There is some good news however. Researchers believe that by redirecting this mechanism back towards its proper function—namely pushing us through the pain threshold—we can free up the subgenual cingulate cortex and develop new treatment paths for longstanding problems like apathy and depression.
It’s one of the reasons why those who practice extreme sports tend to report higher levels of satisfaction. Their efforts to suppress pain—quite without intention—act to fine-tune their motivation and keep them living life on the front foot.
Okay. Let’s try to simplify a bit before we move on. Basically we humans have neural mechanisms embedded within our brains designed to help us overcome severe trauma and discomfort.
By using these mechanisms as they’re meant to be used—rather than letting them degrade and malfunction—those who struggle to sustain positive emotions can learn to iron out their psychological kinks. They can hurt themselves happy.
Keep in mind however this is not the type of discomfort that’s passively tolerated—the type seen so often in the modern world. This is the type that’s actively embraced—and overcome.
4. How Pain Boosts Mental Clarity
Have you ever tried to knuckle down to work only to find yourself scrolling through social media? Or been listening to your girlfriend tell you about her day, only to find yourself, well, wondering what’s for dinner tonight?
Don’t worry your not alone. Psychologists, neurologists, and neuroscientists now acknowledge the default state of human mind is to wander—especially when we have nothing more exciting to do.
One Harvard study tracked participants and found nearly half their waking hours were devoted to thinking about something other than what they were doing. That might be as imagined, but the study concluded by saying: “The human mind is a wandering mind, and a wandering mind is an unhappy mind.”
To be fair, thoughts often have a way of seizing our attention so that we hardly notice the present moment. We worry about stuff about to happen, obsess about things that have already happened, or find ourselves unable to switch off from the day’s work.
And it’s also true, I think, that for many of us it gets even worse. The mind is hardly, if ever, still, as if our unruly thoughts were a tribe of monkeys squabbling and chattering in the branches of our consciousness. We’re planning what we’ll eat for dinner, wondering when the new season of that one show comes out, or speculating about our office frenemy’s salary. Day-by-day, we live in a state of constant mental churn and meaningless chatter.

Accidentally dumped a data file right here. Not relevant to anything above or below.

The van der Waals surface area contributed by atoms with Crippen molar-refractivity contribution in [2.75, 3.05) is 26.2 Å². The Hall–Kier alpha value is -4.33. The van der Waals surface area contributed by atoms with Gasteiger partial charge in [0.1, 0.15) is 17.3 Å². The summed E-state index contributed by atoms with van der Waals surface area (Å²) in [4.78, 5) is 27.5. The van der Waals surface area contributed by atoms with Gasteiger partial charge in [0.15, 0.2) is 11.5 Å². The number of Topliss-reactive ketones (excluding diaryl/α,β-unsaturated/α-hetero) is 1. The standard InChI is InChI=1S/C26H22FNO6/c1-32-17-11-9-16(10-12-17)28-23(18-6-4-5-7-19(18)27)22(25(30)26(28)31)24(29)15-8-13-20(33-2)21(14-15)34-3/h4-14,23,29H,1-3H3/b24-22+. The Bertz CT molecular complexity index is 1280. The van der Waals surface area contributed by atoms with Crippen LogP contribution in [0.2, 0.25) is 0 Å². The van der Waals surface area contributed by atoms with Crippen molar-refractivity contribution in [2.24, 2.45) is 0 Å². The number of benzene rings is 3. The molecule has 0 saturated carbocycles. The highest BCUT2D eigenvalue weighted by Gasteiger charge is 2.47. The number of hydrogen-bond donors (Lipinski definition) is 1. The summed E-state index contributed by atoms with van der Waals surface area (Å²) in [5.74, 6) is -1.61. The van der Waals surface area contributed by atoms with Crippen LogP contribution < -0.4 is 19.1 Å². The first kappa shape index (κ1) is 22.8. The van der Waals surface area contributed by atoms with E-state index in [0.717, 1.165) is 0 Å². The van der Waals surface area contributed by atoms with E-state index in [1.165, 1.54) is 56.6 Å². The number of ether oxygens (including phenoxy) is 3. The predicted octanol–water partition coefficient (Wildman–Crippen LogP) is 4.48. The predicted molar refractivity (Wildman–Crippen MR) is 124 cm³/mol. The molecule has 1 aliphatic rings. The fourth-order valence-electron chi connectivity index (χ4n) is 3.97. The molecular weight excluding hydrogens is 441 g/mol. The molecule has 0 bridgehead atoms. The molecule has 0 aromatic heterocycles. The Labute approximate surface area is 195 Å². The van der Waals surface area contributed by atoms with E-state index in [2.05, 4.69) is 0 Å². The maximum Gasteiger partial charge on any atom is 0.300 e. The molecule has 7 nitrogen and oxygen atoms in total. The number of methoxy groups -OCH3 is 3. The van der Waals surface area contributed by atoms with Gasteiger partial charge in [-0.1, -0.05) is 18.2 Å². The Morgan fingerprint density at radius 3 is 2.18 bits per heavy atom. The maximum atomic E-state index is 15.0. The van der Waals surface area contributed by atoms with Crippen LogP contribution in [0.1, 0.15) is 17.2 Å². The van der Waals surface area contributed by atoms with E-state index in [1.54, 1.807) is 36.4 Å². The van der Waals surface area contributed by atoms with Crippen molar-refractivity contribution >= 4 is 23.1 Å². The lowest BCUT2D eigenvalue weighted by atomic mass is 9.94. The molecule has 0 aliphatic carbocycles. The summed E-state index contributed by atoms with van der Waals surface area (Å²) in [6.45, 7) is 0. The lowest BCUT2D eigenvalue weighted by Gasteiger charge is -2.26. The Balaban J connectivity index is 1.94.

And, much like the Harvard study suggests, these thoughts often propel us into melancholy. One experiment even found participants preferred to electrocute themselves rather than deal with the stress that comes with extended periods of boredom!
But I’ll let you into a secret—and this is the important point—not everybody suffers to the same extent. Daniel Goleman and Richard Davidson show us how people can restore tranquillity in their book: The Science of Meditation.
In it, they champion one neural mechanism in particular—a brain circuit called the dorsolateral prefrontal area—responsible for managing activity in the default-mode-network.
“The dorsolateral prefrontal area springs into action anytime we intentionally attempt to quiet our agitated mind,” they write. “For instance, when we try to think of something more pleasant than an upsetting encounter that keeps running over and over in our mind.”
Those with highly developed dorsolateral prefrontal areas, they go on to explain, will find it much easier to quell an agitated mind: judiciously editing out unwanted thoughts that might otherwise hijack their minds. By the same token, those who lack strong dorsolateral prefrontal areas will find themselves tending to fixate on what’s troubling them—a root cause of everyday angst.
I know what you’re thinking and yes, between you and me there’s a perfectly respectable argument—one that Goleman and Davidson do indeed make—that meditation is the best way to reinforce this brain circuit.
MRI scans generally support this notion, revealing the brains of meditators benefit form having larger and more active dorsolateral prefrontal areas than control groups—and the effect is even more pronounced among experienced meditators.
But, interestingly, this isn’t our only option. Juergen Lorenz, Professor of Human Biology at Hamburg University, recently concluded a landmark study: “Keeping pain out of mind: the role of the DPA in pain modulation.” In it, his team found that the dorsolateral prefrontal area also helps us deal with discomfort; in this regard acting alongside our old friend, the right inferior frontal cortex.